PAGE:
A page’s current index state, AMP or structured data issues, and much more are all visible. The top-right corner of the page also has a “test live URL” button that you can use to check if the page can be indexed. This button is particularly helpful for checking whether problems persist after you’ve applied a remedy.
If you wish Google to reindex your page, you can use use the tool for requesting indexing (although indexing is not guaranteed). This is also helpful after you’ve corrected errors or made significant page adjustments.
“I adore being able to check a page’s indexing status and ask for indexing if necessary. It facilitates quick and simple indexing of newly added pages or revisions.
the report on manual actions. When one of Google’s human reviewers concludes that a page or pages on a site do not adhere to the company’s webmaster quality requirements, manual steps are taken by Google. Hidden text, taking part in link schemes, and misusing structured data are a few examples of these infractions. A manual action can have a variety of effects, from worse ranks for certain pages to the exclusion of the entire site from search results.
If Google takes a manual action against your site, you’ll get an email about it. Any manual actions are also displayed in the GSC’s main overview part and can be accessed from the manual actions section (located in the left-hand navigation panel)
Study up on Google Search Console
Take some time to investigate what is possible and the features and data that are most important for your brand or business now that you are comfortable with the GSC interface and its basic functioning. When you’re ready, you can start learning about more complex capabilities; to stay up to speed with the most recent information, visit our page on the Google Search Console library. Check out Google Search Console Training on YouTube if you need to review your fundamentals or learn more about what GSC can accomplish.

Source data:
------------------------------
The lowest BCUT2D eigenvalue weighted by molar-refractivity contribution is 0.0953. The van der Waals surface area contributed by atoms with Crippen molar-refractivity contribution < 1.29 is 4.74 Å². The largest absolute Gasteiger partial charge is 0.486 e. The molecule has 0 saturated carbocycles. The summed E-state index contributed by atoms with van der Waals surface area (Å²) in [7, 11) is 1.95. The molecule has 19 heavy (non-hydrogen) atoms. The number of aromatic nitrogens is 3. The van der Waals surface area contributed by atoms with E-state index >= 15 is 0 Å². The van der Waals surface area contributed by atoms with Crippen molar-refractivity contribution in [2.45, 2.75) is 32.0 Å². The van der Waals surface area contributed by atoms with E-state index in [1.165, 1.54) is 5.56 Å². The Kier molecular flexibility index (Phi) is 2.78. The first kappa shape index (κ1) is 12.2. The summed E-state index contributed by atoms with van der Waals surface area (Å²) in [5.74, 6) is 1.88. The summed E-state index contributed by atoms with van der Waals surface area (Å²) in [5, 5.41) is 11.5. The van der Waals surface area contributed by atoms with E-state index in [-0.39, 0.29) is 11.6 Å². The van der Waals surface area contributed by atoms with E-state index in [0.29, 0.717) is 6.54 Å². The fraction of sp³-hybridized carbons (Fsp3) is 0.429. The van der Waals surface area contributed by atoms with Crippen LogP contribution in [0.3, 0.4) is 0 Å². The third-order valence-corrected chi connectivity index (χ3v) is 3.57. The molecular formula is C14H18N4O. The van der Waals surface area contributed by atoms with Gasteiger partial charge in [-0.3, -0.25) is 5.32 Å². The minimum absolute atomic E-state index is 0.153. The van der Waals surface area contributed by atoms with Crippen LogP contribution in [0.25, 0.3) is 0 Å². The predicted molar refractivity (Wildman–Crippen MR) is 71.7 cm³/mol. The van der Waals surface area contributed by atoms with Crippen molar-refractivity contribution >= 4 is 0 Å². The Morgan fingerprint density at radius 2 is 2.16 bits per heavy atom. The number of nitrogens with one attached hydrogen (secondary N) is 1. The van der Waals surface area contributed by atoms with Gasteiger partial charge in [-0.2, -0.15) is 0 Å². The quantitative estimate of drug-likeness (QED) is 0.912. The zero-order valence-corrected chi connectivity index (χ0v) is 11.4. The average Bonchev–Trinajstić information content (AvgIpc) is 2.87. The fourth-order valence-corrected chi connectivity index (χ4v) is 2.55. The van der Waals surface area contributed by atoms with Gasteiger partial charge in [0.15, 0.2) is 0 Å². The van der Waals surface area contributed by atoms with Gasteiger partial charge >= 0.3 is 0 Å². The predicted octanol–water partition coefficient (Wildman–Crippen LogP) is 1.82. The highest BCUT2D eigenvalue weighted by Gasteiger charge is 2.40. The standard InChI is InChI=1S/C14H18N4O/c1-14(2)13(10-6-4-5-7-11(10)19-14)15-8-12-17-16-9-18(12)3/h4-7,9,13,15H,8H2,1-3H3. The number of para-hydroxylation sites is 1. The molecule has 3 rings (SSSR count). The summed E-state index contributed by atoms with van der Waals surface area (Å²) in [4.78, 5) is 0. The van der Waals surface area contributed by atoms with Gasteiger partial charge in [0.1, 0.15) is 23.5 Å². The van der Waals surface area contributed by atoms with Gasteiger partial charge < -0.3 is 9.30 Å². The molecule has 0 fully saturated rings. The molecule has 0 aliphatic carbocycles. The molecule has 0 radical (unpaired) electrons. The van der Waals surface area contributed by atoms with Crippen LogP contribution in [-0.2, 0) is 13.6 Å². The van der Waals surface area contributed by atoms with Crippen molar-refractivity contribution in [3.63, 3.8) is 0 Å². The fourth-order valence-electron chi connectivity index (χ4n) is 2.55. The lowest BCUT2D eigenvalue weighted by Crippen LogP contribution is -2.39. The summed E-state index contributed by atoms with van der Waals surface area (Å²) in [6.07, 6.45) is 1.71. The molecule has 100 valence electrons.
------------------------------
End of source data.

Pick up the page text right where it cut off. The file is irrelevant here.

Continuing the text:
Google Search Console :- What is it ?
You can track, maintain, and troubleshoot your site’s visibility in Google Search results using the free service Google Search Console. Although you are not need to register for Search Console in order for your website to appear in Google search results, doing so might help you understand and optimise how Google views your website.
Does SEO use Google Search Console ?
Google Search Console: What is it? Google Search Console (GSC) is a free Google service that enables you to monitor the SEO performance of your website, identify technical SEO problems, enhance ranks, and preserve your site’s online presence.
Google Search Console :- Why Use It ?
Anyone with a website can use Google Search Console, formerly known as Google Webmaster Tools, for free to track how Google sees their website and improve its organic presence. This includes seeing your referring domains, the functionality of your mobile site, rich search results, and the most popular searches and pages.
What advantages does Search Console offer ?
The free Google Search Console service enables users to track website traffic, examine keyword performance, address problems, and receive notifications from Google about their website. It offers information on how a website is performing in organic search as well as suggestions for improving the site’s indexing by Google.
What distinguishes a site from a URL in Google Search Console ?
Do you see the distinction? While URL impressions will show you the Landing Page, site impressions will provide you a precise query. Both of these techniques for aggregating data are available to you. One data source, however, is limited to using only one of these.